My boat is deeper than min because I wrongly thought it would sail deeper in the water, esp through waves. I would lower the whole deck line if I built again.
If you decide to go my way please make early contact as I will surely have plenty of improvements on offer.
Yes, I have had styrene soak up water in leaky boats. The canoe has had some water in it a couple of times so the foam has probably gained some weight.
No leaks now but it is 7kg over min weight so a kg or so less soak would be handy/
PhiL S.
Design perfection is achieved, not when there is nothing else to add but when there is nothing else which can be taken away.
http://philscanoes.blogspot.com/

Steve Clark
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Memo to Rhys

Post by Steve Clark » Mon Sep 03, 2007 2:29 pm

Sorry to have been incommunicado, the russianbridepozac/viagralowinterestloaninvestmentopportunities had me distracted.
I have to amplify what Chris has said, the new rule just makes sailing canoes better. If you thought they were cool before, you will REALLY like them now.
Still one of the fastest boats out there is Bill Beaver's Lust Puppet.
Not quite as narrow as the rules allow so no funny stuff is required around the mast/shrouds and straight IC rigs would plug right in.
None have been built to 50 kg minimum. But given how the original stacks up, I think a light one would be right in the mix and would be a good starting point for any fleet building effort.
It is a single chine shape that you could probably bone out in a weekend and finish the next. The two that have been built here have been done over bulkheads.
I have the offsets and could email them to you.
PM me your address.
Then all you have to do is get er done and to McCray!
SHC
Beatings will continue until morale improves

kwittnebel
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Post by kwittnebel » Thu Sep 27, 2007 4:34 pm

Bill is planning to put together a stitch and glue ply Sock Puppet at DC weight, at some point. Sock Puppet is the multichine evolution of Lust Puppet, only with an arc bottom and an extra chine to give her a bit more initial stability. I have sailed Lust Puppet a lot and that hull shape will go fast if sailed correctly, but the Sock Puppet hull is probably equally quick and is definitely more forgiving.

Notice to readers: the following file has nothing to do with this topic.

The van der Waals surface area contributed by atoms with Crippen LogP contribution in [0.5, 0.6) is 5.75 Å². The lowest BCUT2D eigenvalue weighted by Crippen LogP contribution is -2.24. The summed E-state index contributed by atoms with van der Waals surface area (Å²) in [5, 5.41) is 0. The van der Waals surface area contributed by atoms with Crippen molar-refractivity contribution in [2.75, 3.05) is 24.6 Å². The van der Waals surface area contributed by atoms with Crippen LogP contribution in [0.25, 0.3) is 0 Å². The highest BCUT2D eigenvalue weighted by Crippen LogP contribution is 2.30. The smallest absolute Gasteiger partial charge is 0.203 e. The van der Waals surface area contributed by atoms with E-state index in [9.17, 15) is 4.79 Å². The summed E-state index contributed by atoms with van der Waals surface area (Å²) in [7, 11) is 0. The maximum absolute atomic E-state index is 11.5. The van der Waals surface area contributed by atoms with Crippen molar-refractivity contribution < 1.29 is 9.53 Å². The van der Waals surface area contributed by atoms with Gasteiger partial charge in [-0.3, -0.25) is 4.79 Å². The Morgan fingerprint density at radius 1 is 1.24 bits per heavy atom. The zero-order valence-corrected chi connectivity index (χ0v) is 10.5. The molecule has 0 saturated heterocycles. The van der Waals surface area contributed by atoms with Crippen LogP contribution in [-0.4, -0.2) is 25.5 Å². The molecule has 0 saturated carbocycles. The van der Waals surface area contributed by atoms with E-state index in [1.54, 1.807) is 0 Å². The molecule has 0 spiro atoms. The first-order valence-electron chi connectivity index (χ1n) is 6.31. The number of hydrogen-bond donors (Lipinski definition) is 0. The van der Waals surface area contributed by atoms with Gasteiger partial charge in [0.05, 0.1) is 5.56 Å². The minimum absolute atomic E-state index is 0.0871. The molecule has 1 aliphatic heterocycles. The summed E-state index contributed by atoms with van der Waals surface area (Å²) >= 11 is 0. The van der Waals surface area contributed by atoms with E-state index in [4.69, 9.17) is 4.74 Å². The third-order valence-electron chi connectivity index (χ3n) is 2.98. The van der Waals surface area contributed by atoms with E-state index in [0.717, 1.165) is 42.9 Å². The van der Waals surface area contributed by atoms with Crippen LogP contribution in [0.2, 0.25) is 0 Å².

The goal here is to generate a CNC cut file that anyone could use to get a set of panels that could then be stitched together to make a Sock Puppet DC from plywood. That would make the process of building a DC a lot more straightforward for the garage builder without access to a mold or plug - he or she could just call up Chesapeake Light Craft and have them send a set of panels, and then stitch them all together and reinforce. Sort of like the Phil Stevenson program.

All this will take some work in CAD and in the garage but it will probably happen eventually, sooner if there is demonstrated interest by others.

KW
Karl W
USA

kwittnebel
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Sock Puppet Test Case

Post by kwittnebel » Sat Sep 29, 2007 2:46 am

Those of you interested in what Bill's multichine iteration of Lust Puppet might look like as a DC, I narrowed it down to the minimum the DC rule will allow and posted some image files here:

http://picasaweb.google.com/Dr.Wittnebe ... IB8Ba6nHq0
Karl W
USA

Paul Scott
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Post by Paul Scott » Mon Oct 01, 2007 1:25 am

Displacement curve?

8)
"Exuberance is better than good taste" -Flaubert

kwittnebel
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Post by kwittnebel » Mon Oct 01, 2007 5:07 am

Hi Paul -

I'm pretty sure Bill would not build it this narrow, and his judgment is certainly better than mine in such matters. I just thought it would be interesting to see what it would look like at the limit.

If you are really interested in the numbers I'll see what I can do.
Karl W
USA